JAKARTA (Reuters) -Indonesia will ban exports of RBD palm olein from midnight on April 28 until prices of bulk cooking oil drop to 14,000 rupiah per litre, a senior minister said on Tuesday, while a document showed it was prepared to widen the ban if there are shortages.
The export ban will be imposed on all producers of refined, bleached and deodorized (RBD) palm olein and applied on products under three HS codes, chief economic minister Airlangga Hartarto said in a statement.
RBD palm olein, which is produced by crushing palm fruit and then processed to remove impurities, accounts for about 40% of Indonesia’s total shipments of palm oil products, according to analysts’ estimates, which means the ban could significantly affect export earnings in Southeast Asia’s biggest economy.
The export ban will stay “until bulk cooking oil price reach the targeted 14,000 rupiah per litre throughout Indonesia,” Airlangga said.
Bulk cooking oil was offered at about 20,000 rupiah ($1.39)per litre at online marketplaces on Tuesday. In some traditional markets, they were sold at around 17,000-19,000 rupiah per litre, state news agency Antara reported.
The policy will be evaluated periodically and will continue to be adjusted according to the most current situation, he said.
The government is prepared to widen its ban on exports of refined palm olein if it faces domestic shortages of derivatives used in the production of cooking oil, according to details presented at a meeting between government and industry officials.
The world’s biggest palm oil maker will allow exports of crude palm oil or other derivatives from Thursday, senior government official Musdhalifah Machmud, who verified the details presented, told Reuters.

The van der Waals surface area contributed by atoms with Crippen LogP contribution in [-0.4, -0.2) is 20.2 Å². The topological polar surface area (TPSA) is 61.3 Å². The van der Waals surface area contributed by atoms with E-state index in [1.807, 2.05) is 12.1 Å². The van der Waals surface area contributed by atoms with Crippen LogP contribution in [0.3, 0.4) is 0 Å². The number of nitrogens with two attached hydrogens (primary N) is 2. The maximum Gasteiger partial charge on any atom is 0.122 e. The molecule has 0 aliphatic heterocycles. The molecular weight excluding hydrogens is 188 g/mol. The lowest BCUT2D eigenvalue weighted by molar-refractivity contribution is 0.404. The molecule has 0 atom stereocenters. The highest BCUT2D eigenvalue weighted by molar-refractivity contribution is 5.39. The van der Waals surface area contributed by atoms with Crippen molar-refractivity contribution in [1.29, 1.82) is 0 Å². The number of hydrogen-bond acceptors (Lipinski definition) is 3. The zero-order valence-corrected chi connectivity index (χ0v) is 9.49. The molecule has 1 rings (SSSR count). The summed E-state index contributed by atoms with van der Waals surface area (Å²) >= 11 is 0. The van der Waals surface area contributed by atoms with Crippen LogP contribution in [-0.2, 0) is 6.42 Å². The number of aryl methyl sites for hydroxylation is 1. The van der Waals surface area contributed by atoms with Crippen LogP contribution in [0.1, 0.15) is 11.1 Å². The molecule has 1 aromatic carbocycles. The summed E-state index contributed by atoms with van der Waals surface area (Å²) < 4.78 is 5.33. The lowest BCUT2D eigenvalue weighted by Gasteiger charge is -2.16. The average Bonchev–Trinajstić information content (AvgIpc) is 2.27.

Indonesia typically exports about $2.5 billion to $3 billion of palm oil products per month.
Authorities will strictly monitor domestic supply of refined palm oil and crude palm oil, which are used as raw materials to make RBD olein, according to presentation slides.
“If there is shortage of refined palm oil, then further export bans can be carried out,” read the text on a slide shown to palm oil companies on Monday.
China, India, the Philippines and South Korea, source between 46% and 58% of their total palm oil imports from Indonesia, Nomura said in a research note, adding that China was the top buyer of Indonesia’s RBD olein.
President Joko Widodo announced the ban on exports of cooking oil and its raw material on Friday to help control soaring domestic prices, but provided no details.
The announcement has sent global edible oil prices soaring as supplies were already choked by other factors such as drought and shortages from Russia’s invasion of major crop producer Ukraine.
Markets had previously thought the ban would cover a wider range of palm oil products, sending the rupiah and shares of Indonesian palm oil companies tumbling on Monday.
The rupiah rebounded 0.3% on Tuesday, while palm company shares also gained. Malaysian benchmark crude palm futures, which had reversed gains after details of the ban emerged, rose 1.5% by 0900 GMT on Tuesday.
PRESIDENT’S APPROVAL RATING FALLS
Airlangga said a trade ministry regulation will be issued soon.
Indonesia’s ban on palm oil exports is unlikely to last more than a month as Jakarta has limited infrastructure to store the surplus oil and the country faces mounting pressure from buyers to resume shipments, industry officials said.
The Indonesian government has been criticised by some analysts and politicians for erratic policymaking to contain the rise in cooking oil prices, having already implemented and revoked an export restriction this year.
Approval ratings for Jokowi, as the Indonesian president is popularly known, dropped to 59.9% this month from 75.3% at the beginning of 2022, due to rising prices of necessities including cooking oil, independent pollster Indikator Politik Indonesia said.
More than 60% of respondents in the survey, which was conducted before the export ban was announced, also supported halting cooking oil shipments.
Students have held street demonstrations in several cities across the archipelago this month to protest against high cooking oil prices.
($1 = 14,410.0000 rupiah)
(Additional reporting by Stefanno Sulaiman, Fransiska Nangoy and Stanley Widianto in Jakarta and Tom Westbrook in SingaporeWriting by Gayatri Suroyo and Fransiska NangoyEditing by Ed Davies, Jacqueline Wong and David Evans)